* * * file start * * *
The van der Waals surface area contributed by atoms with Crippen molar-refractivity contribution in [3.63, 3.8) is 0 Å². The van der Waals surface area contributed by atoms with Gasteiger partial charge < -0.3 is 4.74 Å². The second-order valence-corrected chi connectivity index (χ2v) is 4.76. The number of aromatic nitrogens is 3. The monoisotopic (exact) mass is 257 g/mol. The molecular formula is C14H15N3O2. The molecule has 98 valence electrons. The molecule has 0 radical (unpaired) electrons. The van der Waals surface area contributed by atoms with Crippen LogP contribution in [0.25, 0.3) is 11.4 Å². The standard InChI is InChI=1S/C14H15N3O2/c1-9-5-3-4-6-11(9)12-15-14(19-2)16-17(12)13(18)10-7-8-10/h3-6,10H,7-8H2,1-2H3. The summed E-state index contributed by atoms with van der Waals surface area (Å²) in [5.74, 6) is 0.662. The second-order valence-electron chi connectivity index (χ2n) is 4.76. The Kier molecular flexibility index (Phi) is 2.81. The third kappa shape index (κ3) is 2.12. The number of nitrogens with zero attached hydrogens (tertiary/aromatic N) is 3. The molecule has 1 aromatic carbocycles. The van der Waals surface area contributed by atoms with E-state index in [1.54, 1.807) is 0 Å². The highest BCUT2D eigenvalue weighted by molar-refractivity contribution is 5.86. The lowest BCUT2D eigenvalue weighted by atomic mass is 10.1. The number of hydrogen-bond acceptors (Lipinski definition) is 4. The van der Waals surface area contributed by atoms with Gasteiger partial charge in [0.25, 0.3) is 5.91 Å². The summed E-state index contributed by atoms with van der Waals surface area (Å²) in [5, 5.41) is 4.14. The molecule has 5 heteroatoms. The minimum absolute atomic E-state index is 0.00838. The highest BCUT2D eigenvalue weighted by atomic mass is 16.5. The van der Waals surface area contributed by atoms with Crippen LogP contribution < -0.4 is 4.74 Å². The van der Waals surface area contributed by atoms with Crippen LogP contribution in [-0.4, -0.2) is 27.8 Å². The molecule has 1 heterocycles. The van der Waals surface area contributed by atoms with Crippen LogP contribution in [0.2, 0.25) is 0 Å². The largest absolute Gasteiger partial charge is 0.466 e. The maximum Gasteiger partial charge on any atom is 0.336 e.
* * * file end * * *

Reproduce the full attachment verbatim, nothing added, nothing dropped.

The van der Waals surface area contributed by atoms with Crippen molar-refractivity contribution in [3.63, 3.8) is 0 Å². The van der Waals surface area contributed by atoms with Gasteiger partial charge < -0.3 is 4.74 Å². The second-order valence-corrected chi connectivity index (χ2v) is 4.76. The number of aromatic nitrogens is 3. The monoisotopic (exact) mass is 257 g/mol. The molecular formula is C14H15N3O2. The molecule has 98 valence electrons. The molecule has 0 radical (unpaired) electrons. The van der Waals surface area contributed by atoms with Crippen LogP contribution in [0.25, 0.3) is 11.4 Å². The standard InChI is InChI=1S/C14H15N3O2/c1-9-5-3-4-6-11(9)12-15-14(19-2)16-17(12)13(18)10-7-8-10/h3-6,10H,7-8H2,1-2H3. The summed E-state index contributed by atoms with van der Waals surface area (Å²) in [5.74, 6) is 0.662. The second-order valence-electron chi connectivity index (χ2n) is 4.76. The Kier molecular flexibility index (Phi) is 2.81. The third kappa shape index (κ3) is 2.12. The number of nitrogens with zero attached hydrogens (tertiary/aromatic N) is 3. The molecule has 1 aromatic carbocycles. The van der Waals surface area contributed by atoms with E-state index in [1.54, 1.807) is 0 Å². The highest BCUT2D eigenvalue weighted by molar-refractivity contribution is 5.86. The lowest BCUT2D eigenvalue weighted by atomic mass is 10.1. The number of hydrogen-bond acceptors (Lipinski definition) is 4. The van der Waals surface area contributed by atoms with Gasteiger partial charge in [0.25, 0.3) is 5.91 Å². The summed E-state index contributed by atoms with van der Waals surface area (Å²) in [5, 5.41) is 4.14. The molecule has 5 heteroatoms. The minimum absolute atomic E-state index is 0.00838. The highest BCUT2D eigenvalue weighted by atomic mass is 16.5. The van der Waals surface area contributed by atoms with Crippen LogP contribution < -0.4 is 4.74 Å². The van der Waals surface area contributed by atoms with Crippen LogP contribution in [-0.4, -0.2) is 27.8 Å². The molecule has 1 heterocycles. The van der Waals surface area contributed by atoms with Crippen LogP contribution in [0.2, 0.25) is 0 Å². The largest absolute Gasteiger partial charge is 0.466 e. The maximum Gasteiger partial charge on any atom is 0.336 e.